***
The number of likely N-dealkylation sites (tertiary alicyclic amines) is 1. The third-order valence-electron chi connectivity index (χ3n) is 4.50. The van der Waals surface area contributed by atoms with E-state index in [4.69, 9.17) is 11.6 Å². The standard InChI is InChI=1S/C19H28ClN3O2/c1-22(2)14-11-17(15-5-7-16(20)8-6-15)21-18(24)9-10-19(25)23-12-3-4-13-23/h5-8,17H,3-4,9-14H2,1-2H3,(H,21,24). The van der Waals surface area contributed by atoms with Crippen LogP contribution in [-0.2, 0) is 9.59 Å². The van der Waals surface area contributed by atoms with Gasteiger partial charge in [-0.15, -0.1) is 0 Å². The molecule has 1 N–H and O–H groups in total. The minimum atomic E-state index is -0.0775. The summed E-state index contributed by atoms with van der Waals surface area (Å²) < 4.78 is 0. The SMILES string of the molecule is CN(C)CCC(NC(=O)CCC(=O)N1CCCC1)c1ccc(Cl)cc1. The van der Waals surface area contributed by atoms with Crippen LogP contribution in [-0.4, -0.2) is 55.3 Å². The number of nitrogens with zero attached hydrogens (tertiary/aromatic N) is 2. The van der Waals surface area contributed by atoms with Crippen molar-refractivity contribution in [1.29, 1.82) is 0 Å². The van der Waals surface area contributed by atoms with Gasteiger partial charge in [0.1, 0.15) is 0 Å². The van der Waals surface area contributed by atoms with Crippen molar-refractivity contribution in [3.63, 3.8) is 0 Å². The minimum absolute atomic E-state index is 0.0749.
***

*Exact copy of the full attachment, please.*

The number of likely N-dealkylation sites (tertiary alicyclic amines) is 1. The third-order valence-electron chi connectivity index (χ3n) is 4.50. The van der Waals surface area contributed by atoms with E-state index in [4.69, 9.17) is 11.6 Å². The standard InChI is InChI=1S/C19H28ClN3O2/c1-22(2)14-11-17(15-5-7-16(20)8-6-15)21-18(24)9-10-19(25)23-12-3-4-13-23/h5-8,17H,3-4,9-14H2,1-2H3,(H,21,24). The van der Waals surface area contributed by atoms with Crippen LogP contribution in [-0.2, 0) is 9.59 Å². The van der Waals surface area contributed by atoms with Gasteiger partial charge in [-0.15, -0.1) is 0 Å². The molecule has 1 N–H and O–H groups in total. The minimum atomic E-state index is -0.0775. The summed E-state index contributed by atoms with van der Waals surface area (Å²) < 4.78 is 0. The SMILES string of the molecule is CN(C)CCC(NC(=O)CCC(=O)N1CCCC1)c1ccc(Cl)cc1. The van der Waals surface area contributed by atoms with Crippen LogP contribution in [-0.4, -0.2) is 55.3 Å². The number of nitrogens with zero attached hydrogens (tertiary/aromatic N) is 2. The van der Waals surface area contributed by atoms with Crippen molar-refractivity contribution in [1.29, 1.82) is 0 Å². The van der Waals surface area contributed by atoms with Gasteiger partial charge in [0.1, 0.15) is 0 Å². The van der Waals surface area contributed by atoms with Crippen molar-refractivity contribution in [3.63, 3.8) is 0 Å². The minimum absolute atomic E-state index is 0.0749.